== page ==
The residents of Newport Beach are far happier than residents of other cities, and not just because of Newport's natural attractions. They are more satisfied with crime-prevention; the quality of city services; safety when walking in the neighborhood, by day or night; city communications with the public and service from city employees; walking and biking trails; the quality, safety and maintenance of city parks; the promptness of police response to emergencies; the management of traffic flow; enforcement of traffic laws; and planning for growth.

These are the findings of the second Newport Beach Residents Survey (the first was in 2008). You will not learn them anywhere else, because neither the council, city manager or, disappointingly, even the survey company, has been able to get its head around the numbers. Here's why. If I told you 67% of the Newport's residents are satisfied with "management of traffic flows" what would that tell you? Nothing in itself. But when I add that for other Californian cities in 2010 it is 52%, or 15 points lower, you will get the point. It takes a comparison to make sense of the numbers, and neither the city nor the survey company has taken that step, even though other cities were surveyed and the data are available.

The survey company collected and tabulated the data for multiple cities, a cookie-cutter process utilizing a standard questionnaire and computerized tabulation, then dumped many pages of raw numbers and colored charts with no reasoned conclusions on the city, where they lie inert and unexplained on the city's website. The survey company's dazzling slideshow presentation to the council, which I attended, was nothing more than a commentary on the raw data.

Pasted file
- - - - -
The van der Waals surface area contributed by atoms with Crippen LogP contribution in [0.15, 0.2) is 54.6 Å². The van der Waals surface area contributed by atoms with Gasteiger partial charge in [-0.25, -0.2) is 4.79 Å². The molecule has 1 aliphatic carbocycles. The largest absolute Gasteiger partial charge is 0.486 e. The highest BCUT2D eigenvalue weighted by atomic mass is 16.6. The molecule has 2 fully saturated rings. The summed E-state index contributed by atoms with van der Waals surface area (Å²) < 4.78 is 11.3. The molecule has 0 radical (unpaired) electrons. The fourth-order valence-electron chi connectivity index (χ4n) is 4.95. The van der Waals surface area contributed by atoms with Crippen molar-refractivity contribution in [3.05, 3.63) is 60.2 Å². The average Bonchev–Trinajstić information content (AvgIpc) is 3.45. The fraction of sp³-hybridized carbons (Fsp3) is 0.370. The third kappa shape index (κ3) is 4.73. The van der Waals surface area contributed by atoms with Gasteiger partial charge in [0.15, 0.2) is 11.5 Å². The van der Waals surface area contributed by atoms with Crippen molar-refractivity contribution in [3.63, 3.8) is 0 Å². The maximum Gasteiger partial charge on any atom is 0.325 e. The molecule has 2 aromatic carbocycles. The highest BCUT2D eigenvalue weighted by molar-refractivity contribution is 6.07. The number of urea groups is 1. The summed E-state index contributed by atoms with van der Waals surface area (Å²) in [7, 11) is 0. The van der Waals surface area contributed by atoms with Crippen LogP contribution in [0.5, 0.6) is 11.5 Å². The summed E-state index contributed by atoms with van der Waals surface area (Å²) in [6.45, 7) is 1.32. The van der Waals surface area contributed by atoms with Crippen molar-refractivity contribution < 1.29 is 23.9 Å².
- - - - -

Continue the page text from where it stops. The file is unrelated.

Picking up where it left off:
There is a huge leap from having data to learning from it. To quote from my Forum article of May 8, 2008 on the first survey, "If someone tells you the home team scored 20 in last night's game you'll wait for the rest of the sentence, because whether 20 is good news or bad news depends of course on what the opposition scored."

The surveys will have cost $44,000 and counting. That's not a lot to pay for useful research, but it's a lot of money to waste, and wasted it will be if not interpreted correctly. Residents are owed a full interpretation because they paid for the survey and it's about them. I have shared these concerns with council members and City Manager Dave Kiff. The mayor and council members are not required to have specialist knowledge but city staff should know the basics of opinion research and the difference between data and information, or know where to obtain it, when purchasing survey services. This is something to bear in mind when it comes to big bucks, such as a new civic center.

Since the 2010 survey doesn't indicate any areas requiring improvement other than, mildly, the city's web page, there seems no need to hide information. But maybe the absence of intellectual rigor provides cover for anything the city wants to do under the guise of reaching out.

Tom Moulson

Corona del Mar